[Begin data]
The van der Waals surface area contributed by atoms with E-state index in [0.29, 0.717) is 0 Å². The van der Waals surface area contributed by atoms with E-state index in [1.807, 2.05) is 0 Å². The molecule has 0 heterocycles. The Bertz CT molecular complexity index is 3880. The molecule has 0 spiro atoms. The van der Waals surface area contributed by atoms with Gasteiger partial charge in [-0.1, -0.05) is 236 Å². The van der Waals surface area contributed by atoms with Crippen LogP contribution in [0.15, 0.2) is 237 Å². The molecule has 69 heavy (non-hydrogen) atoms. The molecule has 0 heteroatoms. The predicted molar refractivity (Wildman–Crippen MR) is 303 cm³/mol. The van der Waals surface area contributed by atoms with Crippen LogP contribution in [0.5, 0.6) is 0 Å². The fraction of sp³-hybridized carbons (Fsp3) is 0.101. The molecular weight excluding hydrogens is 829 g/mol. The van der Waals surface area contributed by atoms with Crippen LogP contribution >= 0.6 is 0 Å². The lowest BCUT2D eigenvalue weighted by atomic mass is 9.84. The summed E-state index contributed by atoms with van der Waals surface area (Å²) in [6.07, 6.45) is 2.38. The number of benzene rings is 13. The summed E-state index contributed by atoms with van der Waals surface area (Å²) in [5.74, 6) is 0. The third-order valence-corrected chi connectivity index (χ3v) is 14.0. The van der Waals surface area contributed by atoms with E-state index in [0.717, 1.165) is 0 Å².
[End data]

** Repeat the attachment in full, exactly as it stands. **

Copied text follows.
The van der Waals surface area contributed by atoms with E-state index in [0.29, 0.717) is 0 Å². The van der Waals surface area contributed by atoms with E-state index in [1.807, 2.05) is 0 Å². The molecule has 0 heterocycles. The Bertz CT molecular complexity index is 3880. The molecule has 0 spiro atoms. The van der Waals surface area contributed by atoms with Gasteiger partial charge in [-0.1, -0.05) is 236 Å². The van der Waals surface area contributed by atoms with Crippen LogP contribution in [0.15, 0.2) is 237 Å². The molecule has 69 heavy (non-hydrogen) atoms. The molecule has 0 heteroatoms. The predicted molar refractivity (Wildman–Crippen MR) is 303 cm³/mol. The van der Waals surface area contributed by atoms with Crippen LogP contribution in [0.5, 0.6) is 0 Å². The fraction of sp³-hybridized carbons (Fsp3) is 0.101. The molecular weight excluding hydrogens is 829 g/mol. The van der Waals surface area contributed by atoms with Crippen LogP contribution >= 0.6 is 0 Å². The lowest BCUT2D eigenvalue weighted by atomic mass is 9.84. The summed E-state index contributed by atoms with van der Waals surface area (Å²) in [6.07, 6.45) is 2.38. The number of benzene rings is 13. The summed E-state index contributed by atoms with van der Waals surface area (Å²) in [5.74, 6) is 0. The third-order valence-corrected chi connectivity index (χ3v) is 14.0. The van der Waals surface area contributed by atoms with E-state index in [0.717, 1.165) is 0 Å².